In a move that has shocked the community, Nintendo is teaming up with Panda Global for the eSports Super Smash Bros. First officially licensed in North America. Nintendo not only supports official Super Smash Bros. tournaments. but also events for GameCube lovers Super Smash Bros. Super Smash Bros., also.
Nintendo of America announced a new series of Smash Bros tournaments today. In a tweet, the company said, “Get your A-game ready, Super #SmashBros competitors. We’ve teamed up with @PandaGlobal to kick off the Super Smash Bros. championship lap. First officially licensed in North America, in 2022! “
Confirmed. Get your A-game ready, Super #SmashBros competitors. We have partnered with @PandaGlobal to kick off the Super Smash Bros. championship round. First officially licensed in North America, in 2022! #SmashBrosUltim #SmashBrosMelee https://t.co/3WKbEYrMH2
– Nintendo of America (@NintendoAmerica) November 18, 2021
In a press release, Nintendo’s Director of Product Marketing, Bill Minnen, called the partnership with Panda Global “the next step in Nintendo’s efforts to create a competitive environment that is consistent, fun and friendlier for our players and fans.”
Calling the Smash community’s relationship with Nintendo “wobbly” would be an overstatement. Pro players who have dedicated their lives and careers to being the best at Smash have often come at odds with Nintendo over the years, making today’s announcement an important step toward healing. love that.
The most famous example was in 2013 when Nintendo tried to shut down Melee from showing up at Evo. When that didn’t work out, Nintendo attempted to block the event’s live streams. Following fan outrage, Nintendo immediately reversed the decision and the Melee event went ahead as planned. However, many players felt Nintendo was playing their cards, and since that day, much of the Smash community believes Nintendo is against them.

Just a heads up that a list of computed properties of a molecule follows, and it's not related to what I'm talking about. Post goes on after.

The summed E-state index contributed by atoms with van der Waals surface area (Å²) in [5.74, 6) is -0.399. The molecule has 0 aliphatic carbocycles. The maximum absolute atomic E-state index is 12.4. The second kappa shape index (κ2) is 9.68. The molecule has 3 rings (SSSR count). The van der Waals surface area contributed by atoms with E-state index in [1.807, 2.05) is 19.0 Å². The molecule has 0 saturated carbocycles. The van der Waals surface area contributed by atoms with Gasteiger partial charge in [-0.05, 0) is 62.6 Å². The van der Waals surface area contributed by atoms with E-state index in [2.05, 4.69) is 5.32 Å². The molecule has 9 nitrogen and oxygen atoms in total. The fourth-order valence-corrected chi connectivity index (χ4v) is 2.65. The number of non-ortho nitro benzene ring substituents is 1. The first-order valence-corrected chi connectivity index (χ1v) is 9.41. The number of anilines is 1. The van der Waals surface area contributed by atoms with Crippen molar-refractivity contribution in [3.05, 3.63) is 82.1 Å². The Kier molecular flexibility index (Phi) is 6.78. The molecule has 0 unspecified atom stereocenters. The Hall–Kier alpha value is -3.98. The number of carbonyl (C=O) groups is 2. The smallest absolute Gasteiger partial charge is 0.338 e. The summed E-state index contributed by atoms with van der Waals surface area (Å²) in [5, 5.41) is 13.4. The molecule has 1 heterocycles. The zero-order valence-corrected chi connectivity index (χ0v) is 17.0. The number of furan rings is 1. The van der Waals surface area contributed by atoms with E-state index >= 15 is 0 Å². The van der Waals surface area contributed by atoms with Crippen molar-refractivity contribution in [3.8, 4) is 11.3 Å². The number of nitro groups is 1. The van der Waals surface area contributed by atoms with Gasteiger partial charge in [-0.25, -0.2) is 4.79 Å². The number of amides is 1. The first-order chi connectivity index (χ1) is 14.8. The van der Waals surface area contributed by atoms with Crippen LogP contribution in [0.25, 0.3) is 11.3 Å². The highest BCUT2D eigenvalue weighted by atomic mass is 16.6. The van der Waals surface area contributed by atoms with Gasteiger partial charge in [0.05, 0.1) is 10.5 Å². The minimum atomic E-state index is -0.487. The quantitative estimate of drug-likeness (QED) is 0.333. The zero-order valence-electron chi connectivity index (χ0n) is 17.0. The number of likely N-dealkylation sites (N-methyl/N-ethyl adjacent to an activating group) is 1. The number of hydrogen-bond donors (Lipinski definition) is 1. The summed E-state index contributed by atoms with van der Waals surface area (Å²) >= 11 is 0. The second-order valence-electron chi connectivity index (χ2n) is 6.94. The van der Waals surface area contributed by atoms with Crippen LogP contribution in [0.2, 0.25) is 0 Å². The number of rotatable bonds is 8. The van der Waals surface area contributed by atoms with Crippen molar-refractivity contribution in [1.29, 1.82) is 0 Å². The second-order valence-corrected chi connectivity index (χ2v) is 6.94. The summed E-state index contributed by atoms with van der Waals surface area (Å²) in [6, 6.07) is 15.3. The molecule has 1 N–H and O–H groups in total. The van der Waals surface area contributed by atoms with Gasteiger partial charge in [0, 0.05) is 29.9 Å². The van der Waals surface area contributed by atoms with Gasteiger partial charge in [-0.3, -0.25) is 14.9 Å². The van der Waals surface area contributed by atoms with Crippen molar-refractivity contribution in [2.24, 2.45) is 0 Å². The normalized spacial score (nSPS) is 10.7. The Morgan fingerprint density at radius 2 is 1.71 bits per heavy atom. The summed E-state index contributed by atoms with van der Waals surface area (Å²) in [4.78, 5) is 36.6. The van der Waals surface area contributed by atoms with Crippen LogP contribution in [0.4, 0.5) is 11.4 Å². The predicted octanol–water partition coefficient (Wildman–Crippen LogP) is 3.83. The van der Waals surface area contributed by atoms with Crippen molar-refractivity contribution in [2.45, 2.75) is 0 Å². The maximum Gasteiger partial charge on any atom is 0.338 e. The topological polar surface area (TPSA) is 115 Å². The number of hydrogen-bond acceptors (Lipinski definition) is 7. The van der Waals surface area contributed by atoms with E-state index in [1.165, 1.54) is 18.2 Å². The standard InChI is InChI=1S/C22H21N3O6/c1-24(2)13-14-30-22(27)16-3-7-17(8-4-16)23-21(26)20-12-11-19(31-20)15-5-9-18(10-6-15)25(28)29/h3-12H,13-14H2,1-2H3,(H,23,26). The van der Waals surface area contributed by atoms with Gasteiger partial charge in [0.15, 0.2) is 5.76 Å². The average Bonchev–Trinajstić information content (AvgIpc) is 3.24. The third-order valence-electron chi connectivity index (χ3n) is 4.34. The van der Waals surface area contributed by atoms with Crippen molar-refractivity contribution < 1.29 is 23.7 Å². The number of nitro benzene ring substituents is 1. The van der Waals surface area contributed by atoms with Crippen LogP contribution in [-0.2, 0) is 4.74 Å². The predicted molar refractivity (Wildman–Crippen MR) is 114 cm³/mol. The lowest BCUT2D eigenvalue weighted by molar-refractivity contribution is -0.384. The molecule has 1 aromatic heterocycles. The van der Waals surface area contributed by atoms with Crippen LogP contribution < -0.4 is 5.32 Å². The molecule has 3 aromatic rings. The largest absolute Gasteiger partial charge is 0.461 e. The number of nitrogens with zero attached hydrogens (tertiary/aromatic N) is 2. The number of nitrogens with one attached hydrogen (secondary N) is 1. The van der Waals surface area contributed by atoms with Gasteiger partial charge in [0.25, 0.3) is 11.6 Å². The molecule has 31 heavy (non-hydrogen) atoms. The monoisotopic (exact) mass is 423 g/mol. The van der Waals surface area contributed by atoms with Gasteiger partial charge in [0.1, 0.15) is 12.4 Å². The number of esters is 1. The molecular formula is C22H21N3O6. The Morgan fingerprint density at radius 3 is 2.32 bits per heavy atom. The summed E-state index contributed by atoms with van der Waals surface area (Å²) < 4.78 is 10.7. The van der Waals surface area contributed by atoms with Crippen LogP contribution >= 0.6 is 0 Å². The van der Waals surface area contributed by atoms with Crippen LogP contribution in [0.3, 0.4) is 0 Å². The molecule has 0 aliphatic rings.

As the years went by, Nintendo tried to support Smash events as official. Are from Smash invitational at E3, where pro players are invited to try out the new Smash game before its release, to Nintendo sponsorship of smaller tournaments and online events. However, the Smash community didn’t feel that was the support they were looking for.
“From the public looking in, we’ve had some game demos or Nintendo booths at a couple of events and maybe a few tweets about these events. No grand prize or organization, though, said “Christina” Chia” Korsak, a longtime member of the Smash Bros. community, said in an interview with IGN last year.
Korsak went on to say that Nintendo-sponsored events led to various problems, like not using popular modified versions of Smash, broadcasting restrictions on licensed tracks, etc.
In 2020, it seems that the gap between Nintendo and the Smash community is only widening, as the fighting game community comes face to face with allegations of sexual misconduct involving players, organizers and commentators.
At the time, Nintendo issued a statement to IGN, saying, “At Nintendo, we are deeply concerned by the allegations against certain members of the competitive gaming community. They absolutely cannot. We want to make it clear that we condemn any act of violence, harassment and exploitation against anyone and we stand with the victims.”